US House Speaker Nancy Pelosi on Wednesday pledged Washington's support for Taiwan during a visit to the island that has drawn Beijing's ire.
"Today, our delegation... came to Taiwan to make unequivocally clear: we will not abandon our commitment to Taiwan, and we're proud of our enduring friendship," Pelosi said at a joint press conference with Taiwan's President Tsai Ing-wen.
"Today, the world faces a choice between democracy and autocracy," Pelosi said, as she praised Taiwan as "one of the freest [democracies] in the world, proudly to be led by a woman president."
"Now more than ever, America solidarity with Taiwan is crucial. And that is the message we are bringing here today," dpa news agency reported quoting Pelosi.
Tsai said Russia's invasion of Ukraine has highlighted security concerns about Taiwan.
"Aggressions against a democratic Taiwan would have a tremendous impact on the security of the entire Indo-Pacific," she warned.
"Facing deliberately heightened military threats, Taiwan will not back down. We will firmly uphold our nation's sovereignty and continue to hold the line of defence for democracy," Tsai said, adding "We will do whatever it takes to strengthen Taiwan's self-defence capability."
Pelosi arrived in Taiwan on Tuesday despite stern warnings from Beijing, making her the highest-level US official to visit the island in 25 years.
The trip has drawn outrage from Beijing, which views the self-governing island as part of the People's Republic and rejects official contacts between its diplomatic partners and the government in Taipei.
In response to her arrival, China launched military exercises in six areas in the waters surrounding Taiwan. They are expected to include long-range live-fire exercises and last through Sunday.
The manoeuvres are seen as the biggest show of military muscle from Beijing since the 1995 Taiwan Strait crisis, when China fired missiles over Taiwan and the US dispatched two aircraft carrier groups.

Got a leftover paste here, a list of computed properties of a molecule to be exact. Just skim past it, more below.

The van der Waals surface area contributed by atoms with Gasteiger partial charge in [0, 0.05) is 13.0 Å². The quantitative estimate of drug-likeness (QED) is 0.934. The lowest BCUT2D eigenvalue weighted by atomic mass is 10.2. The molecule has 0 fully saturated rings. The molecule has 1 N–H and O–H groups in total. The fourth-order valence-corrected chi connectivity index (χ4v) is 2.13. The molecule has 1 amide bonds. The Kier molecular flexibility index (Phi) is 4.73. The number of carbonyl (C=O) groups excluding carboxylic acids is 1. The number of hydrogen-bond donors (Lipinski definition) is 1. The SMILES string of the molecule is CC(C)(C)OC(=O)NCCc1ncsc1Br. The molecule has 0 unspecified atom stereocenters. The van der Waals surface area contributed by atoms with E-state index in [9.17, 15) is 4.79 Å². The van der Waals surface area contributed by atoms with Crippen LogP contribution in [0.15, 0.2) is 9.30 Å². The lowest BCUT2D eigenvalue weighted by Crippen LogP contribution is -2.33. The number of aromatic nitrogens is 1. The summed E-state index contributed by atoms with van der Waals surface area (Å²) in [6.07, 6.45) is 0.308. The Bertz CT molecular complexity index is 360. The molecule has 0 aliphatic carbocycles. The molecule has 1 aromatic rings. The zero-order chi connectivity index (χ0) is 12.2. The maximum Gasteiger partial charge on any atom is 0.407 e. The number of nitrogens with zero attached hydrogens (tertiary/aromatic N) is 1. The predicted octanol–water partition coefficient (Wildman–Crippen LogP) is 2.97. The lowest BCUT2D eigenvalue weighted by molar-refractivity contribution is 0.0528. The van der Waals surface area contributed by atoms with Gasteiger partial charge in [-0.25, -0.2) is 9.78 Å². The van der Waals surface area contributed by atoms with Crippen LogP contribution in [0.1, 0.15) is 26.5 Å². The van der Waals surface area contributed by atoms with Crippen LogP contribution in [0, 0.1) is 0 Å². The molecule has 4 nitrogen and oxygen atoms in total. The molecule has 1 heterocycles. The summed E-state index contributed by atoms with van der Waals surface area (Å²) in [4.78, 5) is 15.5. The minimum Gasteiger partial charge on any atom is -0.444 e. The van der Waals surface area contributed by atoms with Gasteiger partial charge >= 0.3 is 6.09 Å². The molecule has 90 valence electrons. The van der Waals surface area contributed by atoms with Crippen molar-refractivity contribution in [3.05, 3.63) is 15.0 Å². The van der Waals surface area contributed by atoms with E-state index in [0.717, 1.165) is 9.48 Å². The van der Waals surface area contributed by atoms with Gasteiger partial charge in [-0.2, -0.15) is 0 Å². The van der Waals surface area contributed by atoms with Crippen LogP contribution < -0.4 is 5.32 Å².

The Chinese Foreign Ministry summoned the US ambassador to China, Nicholas Burns, early Wednesday to protest Pelosi's visit as a "serious provocation and violation" of the one-China principle, state newspaper Global Times reported.
China also sent 21 planes into Taiwan's air defence identification zone on Tuesday alone, the Defence Ministry in Taipei said.
US National Security Council spokesperson John Kirby on Tuesday said that Washington was expecting that China would "continue to react over a longer-term horizon ... even beyond [Pelosi's] trip."
Kirby, who stressed that Pelosi's visit was "totally consistent with our long-standing 'One China' policy," said that China's reaction was "unfortunately, right in line with what we had anticipated."
"There is no reason... for Beijing to turn this visit, which is consistent with long-standing US policy, into some sort of crisis, or use it as a pretext to increase aggressiveness and military activity in or around the Taiwan Strait, now or beyond her travel," Kirby said during a press briefing in Washington.
"We are prepared to manage what Beijing chooses to do," he went on. "We will not engage in sabre-rattling," he said.
For days, Pelosi had declined to confirm news reports that she would visit and Taiwan was not on her official itinerary.
An editorial by Pelosi was published in the Washington Post minutes after she arrived in Taipei.
"We cannot stand by as the CCP (the Chinese Communist Party) proceeds to threaten Taiwan - and democracy itself," she wrote.
"Indeed, we take this trip at a time when the world faces a choice between autocracy and democracy. As Russia wages its premeditated, illegal war against Ukraine, killing thousands of innocents - even children - it is essential that America and our allies make clear that we never give in to autocrats."
"By travelling to Taiwan, we honour our commitment to democracy: reaffirming that the freedoms of Taiwan - and all democracies - must be respected," Pelosi wrote.
Taiwan, which has 23 million inhabitants, has long considered itself independent.
The Russian invasion of Ukraine has heightened fears that China could annex the democratic island republic by force. Tensions over Taiwan have not been as high since the 1990s.